The Nigeria Governor’s Forum (NGF) Nigeria Labour Congress (NLC) and Nigeria Medical Association (NMA) yesterday kicked against the Infectious Disease Control Bill for which the National Assembly held a public hearing.
The bill to repeal the Quarantine Act and enact the Control of Infectious Disease Act passed second reading on the floor of the House on April 28 and was referred for Public Hearing.
The NLC represented by its President, Mr. Ayuba Wabba, highlighted 17 grey areas in the bill.
Wabba, who spoke on behalf of three organisations NLC, Trade Union Congress (TUC) and ASCAB, said: “Having read through the Bill, the only reinforcing and overwhelming voice is that of dictatorship.
“In presenting this memorandum, we choose to uphold our concern that the claim of commitment to protection of public health and safety, does not turn out to be an excuse for the provision of a tool in the hand of an autocrat, empowered to ride roughshod over the fundamental rights of the Nigerian People.”
NGF was unsparing in its condemnation.
Chairman of the Forum, Governor Kayode Fayemi of Ekiti State, who represented other governors, said: “The Act gives governors very scant operational space to maneuver and regrettably, the proposed Bill took away even that.
“This Bill takes away the only authority the governors have to take specific steps and measures in their domains during an outbreak of an infectious disease.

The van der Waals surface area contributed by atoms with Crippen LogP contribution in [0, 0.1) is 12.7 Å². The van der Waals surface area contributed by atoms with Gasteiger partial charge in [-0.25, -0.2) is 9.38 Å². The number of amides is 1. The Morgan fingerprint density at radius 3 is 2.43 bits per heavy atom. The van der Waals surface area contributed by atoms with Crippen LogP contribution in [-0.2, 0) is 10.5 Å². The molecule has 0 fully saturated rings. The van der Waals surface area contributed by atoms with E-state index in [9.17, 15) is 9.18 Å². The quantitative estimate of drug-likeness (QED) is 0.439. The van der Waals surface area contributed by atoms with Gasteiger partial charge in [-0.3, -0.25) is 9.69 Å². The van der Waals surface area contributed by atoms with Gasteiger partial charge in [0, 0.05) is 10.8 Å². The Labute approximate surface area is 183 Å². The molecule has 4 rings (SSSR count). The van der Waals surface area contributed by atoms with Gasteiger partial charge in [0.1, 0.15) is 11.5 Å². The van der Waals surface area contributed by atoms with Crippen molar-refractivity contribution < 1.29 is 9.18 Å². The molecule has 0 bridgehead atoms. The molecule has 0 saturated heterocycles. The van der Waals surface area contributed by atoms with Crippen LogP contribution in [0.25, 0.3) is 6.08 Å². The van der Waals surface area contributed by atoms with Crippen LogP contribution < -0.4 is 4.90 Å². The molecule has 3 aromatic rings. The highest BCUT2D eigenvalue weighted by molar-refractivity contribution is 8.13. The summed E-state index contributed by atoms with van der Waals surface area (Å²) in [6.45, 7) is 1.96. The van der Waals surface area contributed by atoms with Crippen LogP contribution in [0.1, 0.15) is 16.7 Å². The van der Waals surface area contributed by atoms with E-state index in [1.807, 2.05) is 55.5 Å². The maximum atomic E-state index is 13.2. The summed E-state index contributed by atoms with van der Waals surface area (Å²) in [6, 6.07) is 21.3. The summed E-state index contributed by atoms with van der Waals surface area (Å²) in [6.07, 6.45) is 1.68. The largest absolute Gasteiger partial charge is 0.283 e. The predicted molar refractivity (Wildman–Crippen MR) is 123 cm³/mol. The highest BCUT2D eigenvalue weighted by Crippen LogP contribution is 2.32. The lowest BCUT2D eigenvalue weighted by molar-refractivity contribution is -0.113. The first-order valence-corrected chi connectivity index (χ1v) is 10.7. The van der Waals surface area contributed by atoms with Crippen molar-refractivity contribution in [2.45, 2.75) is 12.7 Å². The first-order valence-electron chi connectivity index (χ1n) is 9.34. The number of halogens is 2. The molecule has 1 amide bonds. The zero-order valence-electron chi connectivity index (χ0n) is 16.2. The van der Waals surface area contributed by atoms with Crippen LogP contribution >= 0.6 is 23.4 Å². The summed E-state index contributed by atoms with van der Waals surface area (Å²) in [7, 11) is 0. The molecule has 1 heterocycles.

“As far as the NGF is concerned the bill is undemocratic as it is in conflict with some aspects of the constitution and negates the provision of human rights.”
He agreed that the House may have presented the bill in the interest of the people due to the exigency of the times, but doubted the piece of legislation can be held up to the light of standard legislative analysis.
He argued the bill invests too much power on the Director General of the Nigeria Centre for Disease Control (NCDC) and takes away power from states and local governments
“The House of Representatives in the exercise of powers vested in it by the 1999 Constitution of the Federal Republic of Nigeria is in the process of enacting the Control of Infectious Disease Act 2020 (The Bill).
“The Bill in section 77 seeks to repeal the Quarantine Act of 1926 (The Act) which has become obsolete. The Bill when passed, would also repeal the Nigeria National Health Act, 2004, National Programme on Immunisation Act, Cap N71, LFN 2004, Environmental Health Officers (Registration ETC) 2002.
“The NGF posits that any disease with significant threat to public health that would require authorising measures that may potentially infringe on otherwise reserved human liberties, the proposed measures must take into account some key ethical considerations which include:
“Public Health necessity: the measures must be exercised on the basis of a confirmed or suspected threat to public health of the country Reasonable and effective means: the means by which these measures would be implemented must be effective to prevent or reduce spread.”
Also, NMA disagreed with many aspects of the bill, especially areas of compulsory invasive medical examination.
Its National President, Prof. Innocent Ujah faulted the provision of compulsory treatment or vaccination, saying it is against the ethics of the profession.